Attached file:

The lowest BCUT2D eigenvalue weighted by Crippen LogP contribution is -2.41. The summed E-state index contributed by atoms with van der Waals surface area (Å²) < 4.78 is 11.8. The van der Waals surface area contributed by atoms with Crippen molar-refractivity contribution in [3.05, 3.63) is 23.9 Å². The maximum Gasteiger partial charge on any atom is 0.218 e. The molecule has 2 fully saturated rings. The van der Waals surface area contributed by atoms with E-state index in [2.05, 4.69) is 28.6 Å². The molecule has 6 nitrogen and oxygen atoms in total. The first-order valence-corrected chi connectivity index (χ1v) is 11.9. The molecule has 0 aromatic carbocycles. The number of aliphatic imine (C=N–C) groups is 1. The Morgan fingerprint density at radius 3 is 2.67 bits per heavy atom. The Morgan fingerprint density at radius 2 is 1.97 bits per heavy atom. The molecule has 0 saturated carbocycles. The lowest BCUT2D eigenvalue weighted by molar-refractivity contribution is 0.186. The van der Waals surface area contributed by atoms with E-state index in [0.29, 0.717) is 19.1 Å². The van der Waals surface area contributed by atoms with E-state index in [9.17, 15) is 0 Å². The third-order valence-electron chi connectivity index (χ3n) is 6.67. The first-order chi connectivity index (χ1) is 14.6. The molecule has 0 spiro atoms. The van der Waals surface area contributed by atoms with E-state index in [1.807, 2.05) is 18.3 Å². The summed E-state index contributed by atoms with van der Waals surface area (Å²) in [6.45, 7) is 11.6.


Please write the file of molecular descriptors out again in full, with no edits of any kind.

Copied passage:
The lowest BCUT2D eigenvalue weighted by Crippen LogP contribution is -2.41. The summed E-state index contributed by atoms with van der Waals surface area (Å²) < 4.78 is 11.8. The van der Waals surface area contributed by atoms with Crippen molar-refractivity contribution in [3.05, 3.63) is 23.9 Å². The maximum Gasteiger partial charge on any atom is 0.218 e. The molecule has 2 fully saturated rings. The van der Waals surface area contributed by atoms with E-state index in [2.05, 4.69) is 28.6 Å². The molecule has 6 nitrogen and oxygen atoms in total. The first-order valence-corrected chi connectivity index (χ1v) is 11.9. The molecule has 0 aromatic carbocycles. The number of aliphatic imine (C=N–C) groups is 1. The Morgan fingerprint density at radius 3 is 2.67 bits per heavy atom. The Morgan fingerprint density at radius 2 is 1.97 bits per heavy atom. The molecule has 0 saturated carbocycles. The lowest BCUT2D eigenvalue weighted by molar-refractivity contribution is 0.186. The van der Waals surface area contributed by atoms with E-state index in [0.29, 0.717) is 19.1 Å². The van der Waals surface area contributed by atoms with E-state index in [9.17, 15) is 0 Å². The third-order valence-electron chi connectivity index (χ3n) is 6.67. The first-order chi connectivity index (χ1) is 14.6. The molecule has 0 spiro atoms. The van der Waals surface area contributed by atoms with E-state index in [1.807, 2.05) is 18.3 Å². The summed E-state index contributed by atoms with van der Waals surface area (Å²) in [6.45, 7) is 11.6.